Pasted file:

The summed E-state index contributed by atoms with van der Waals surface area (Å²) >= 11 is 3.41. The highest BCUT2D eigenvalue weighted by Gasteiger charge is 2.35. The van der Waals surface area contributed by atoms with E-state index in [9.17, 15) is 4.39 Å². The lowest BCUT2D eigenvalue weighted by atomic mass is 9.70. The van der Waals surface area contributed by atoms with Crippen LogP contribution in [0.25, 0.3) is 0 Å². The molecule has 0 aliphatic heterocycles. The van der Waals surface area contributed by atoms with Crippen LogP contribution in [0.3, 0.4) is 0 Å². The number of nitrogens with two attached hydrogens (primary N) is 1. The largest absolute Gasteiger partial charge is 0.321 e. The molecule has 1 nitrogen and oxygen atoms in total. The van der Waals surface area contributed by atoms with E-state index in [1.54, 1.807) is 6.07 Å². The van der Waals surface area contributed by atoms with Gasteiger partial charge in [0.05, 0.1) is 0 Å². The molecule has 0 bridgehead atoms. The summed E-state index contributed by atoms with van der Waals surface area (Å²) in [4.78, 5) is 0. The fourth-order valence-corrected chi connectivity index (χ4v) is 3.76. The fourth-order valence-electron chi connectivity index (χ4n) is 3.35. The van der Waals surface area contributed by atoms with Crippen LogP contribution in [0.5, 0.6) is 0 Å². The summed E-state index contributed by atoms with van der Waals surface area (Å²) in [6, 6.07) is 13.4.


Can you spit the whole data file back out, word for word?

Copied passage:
The summed E-state index contributed by atoms with van der Waals surface area (Å²) >= 11 is 3.41. The highest BCUT2D eigenvalue weighted by Gasteiger charge is 2.35. The van der Waals surface area contributed by atoms with E-state index in [9.17, 15) is 4.39 Å². The lowest BCUT2D eigenvalue weighted by atomic mass is 9.70. The van der Waals surface area contributed by atoms with Crippen LogP contribution in [0.25, 0.3) is 0 Å². The molecule has 0 aliphatic heterocycles. The van der Waals surface area contributed by atoms with Crippen LogP contribution in [0.3, 0.4) is 0 Å². The number of nitrogens with two attached hydrogens (primary N) is 1. The largest absolute Gasteiger partial charge is 0.321 e. The molecule has 1 nitrogen and oxygen atoms in total. The van der Waals surface area contributed by atoms with E-state index in [1.54, 1.807) is 6.07 Å². The van der Waals surface area contributed by atoms with Gasteiger partial charge in [0.05, 0.1) is 0 Å². The molecule has 0 bridgehead atoms. The summed E-state index contributed by atoms with van der Waals surface area (Å²) in [4.78, 5) is 0. The fourth-order valence-corrected chi connectivity index (χ4v) is 3.76. The fourth-order valence-electron chi connectivity index (χ4n) is 3.35. The van der Waals surface area contributed by atoms with Crippen LogP contribution in [0.5, 0.6) is 0 Å². The summed E-state index contributed by atoms with van der Waals surface area (Å²) in [6, 6.07) is 13.4.